You can also use perspective to effect as I have in image number 2353 (below). If you use a wide angle lens and point it up at tall buildings, the building will appear to be falling in on you, and this can give quite a dramatic effect.
Look Up, Look Down, Get High and Low
Don’t shoot everything standing up and at your eye level. When shooting small children or pets, kneel or lie down on the ground to get to get to their eye level or even look up at them. Try shooting trees or building from a low perspective. Try shooting down into a valley from a mountain, or across the city from a tall building. Shooting from above or below your scene is fun and helps to get great images. As with the last image we looked at, be sure to look up and down as well while out and about. You only notice scenes like the one in image 2308 (right) for example by looking up into the tree canopy. Without looking up and down into the undergrowth for that matter, you might miss a lot of great photographic opportunities.
Watch Your Backgrounds and Edges
It’s very easy when you find a great subject to concentrate so much on that subject that you forget to look at the other elements in the frame. Do keep your eyes out for things like lampposts or trees in the distance that can appear to be sticking out of people’s head. Also, even when you are using a shallow depth-of-field to make the foreground and background out of focus, you still need to look out for what’s in that blurry bokeh. If you have patches of color, bright or dark spots in the blur, you need to make sure that these not only don’t distract from your main subject, but as you learn to use them, they can actually be used to enhance your main subject.
You also want to keep your eyes on the edges of your frame. Especially with beginner or mid-range cameras that typically don’t allow you to see the outer 5% or the photograph through the viewfinder, be aware of what’s creeping into the edges. If you are using a zoom lens, zoom out a little to check before zooming back in again, or if you are shooting hand-held, just wiggle the camera around a little so that you can see if there’s anything unwanted that’s too close for comfort.
Use a Tripod
Whenever possible, use a tripod. I know that when you first start out the thought of shooting from a tripod can be a bit daunting, but this will improve your images more than anything else you can do. This is not just because it holds the camera steady, but because when you use a tripod, you think about the composition more. You take your time and think about the whole process more in fact. Using a tripod is not always practical. Some fast paced shooting, like for some sports and some wildlife photography, as well as fast paced portraiture work will be much easier without a tripod. It’s your call, but my rule of thumb and guidance to you is to use a tripod unless there’s a reason not to.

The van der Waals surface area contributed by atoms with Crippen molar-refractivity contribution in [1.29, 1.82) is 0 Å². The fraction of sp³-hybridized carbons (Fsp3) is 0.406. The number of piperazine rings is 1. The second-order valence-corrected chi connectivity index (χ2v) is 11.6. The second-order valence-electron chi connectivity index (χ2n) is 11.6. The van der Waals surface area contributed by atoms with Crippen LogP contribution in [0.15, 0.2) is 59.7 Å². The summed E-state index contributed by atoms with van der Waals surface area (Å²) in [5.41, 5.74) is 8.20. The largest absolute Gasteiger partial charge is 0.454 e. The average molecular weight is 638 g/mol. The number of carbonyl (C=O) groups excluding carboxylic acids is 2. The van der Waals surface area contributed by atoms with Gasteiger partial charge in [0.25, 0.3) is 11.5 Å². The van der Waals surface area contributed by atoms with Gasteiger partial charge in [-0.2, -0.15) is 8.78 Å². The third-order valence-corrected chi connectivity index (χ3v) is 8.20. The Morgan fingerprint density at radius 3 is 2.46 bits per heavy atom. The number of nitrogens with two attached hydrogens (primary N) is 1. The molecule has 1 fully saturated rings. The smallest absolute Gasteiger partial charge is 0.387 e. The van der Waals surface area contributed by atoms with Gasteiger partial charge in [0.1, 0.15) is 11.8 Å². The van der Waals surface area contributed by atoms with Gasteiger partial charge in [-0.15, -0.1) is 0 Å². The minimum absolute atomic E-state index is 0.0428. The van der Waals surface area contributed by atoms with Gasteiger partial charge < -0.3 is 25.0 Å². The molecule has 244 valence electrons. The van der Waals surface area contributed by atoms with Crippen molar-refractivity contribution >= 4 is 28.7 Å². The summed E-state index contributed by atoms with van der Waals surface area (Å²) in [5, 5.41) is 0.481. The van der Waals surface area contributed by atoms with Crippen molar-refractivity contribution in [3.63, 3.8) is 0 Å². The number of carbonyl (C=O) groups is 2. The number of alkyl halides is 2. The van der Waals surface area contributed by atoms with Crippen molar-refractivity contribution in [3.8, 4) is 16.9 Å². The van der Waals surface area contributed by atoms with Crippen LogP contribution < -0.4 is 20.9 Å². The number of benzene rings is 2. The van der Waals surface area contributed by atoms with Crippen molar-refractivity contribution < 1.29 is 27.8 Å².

Get It Right In-Camera
There’s a tendency these days to be sloppy in the field, because you can fix any errors in exposure or composition in Photoshop, by adjusting the exposure or cropping, rotating, and you can always clone stuff out later. Granted, you can do a lot in Photoshop, but it all takes time, and you will never develop good photography skills if you are sloppy in the field. Remember that when you have to save highlights or shadows in post processing, you are never going to get quite as good an image as you would if you nail it in the field, and it just feels better! I have nothing against Photoshop, and do save the odd photo myself too, but it’s always a last resort. I’d much rather hold my head high and say that I feel I’m a good photographer, than that I’m good with Photoshop.
So, although I’ll do a follow up with some next steps advice in a few weeks, I’d like to leave you with a few thoughts from these two back-to-basics episodes.
Photography is both technical and artistic. Remember that you need to at once be both left brained and right brained. This comes easy to some people and not so easy to others. Whichever you are, please don’t lose sight of the fact that photography is supposed to be fun. By all means spend time on the Internet, in forums, reading books and magazines and view lots of other peoples’ images. It will all help. But the single most important thing for improving your photography is photography. Shoot as much as you can, and look at your resulting images. If you like what you see, think about how you achieved that result, and repeat it. If you don’t like what you see, check the shooting data, and recall what you did in the field, and try to learn from it, so as not to repeat it.
Really though, you have to enjoy yourself. If you get so caught up in trying to figure out all of the details before you get started, you’ll be getting in your own way, and that’s not good.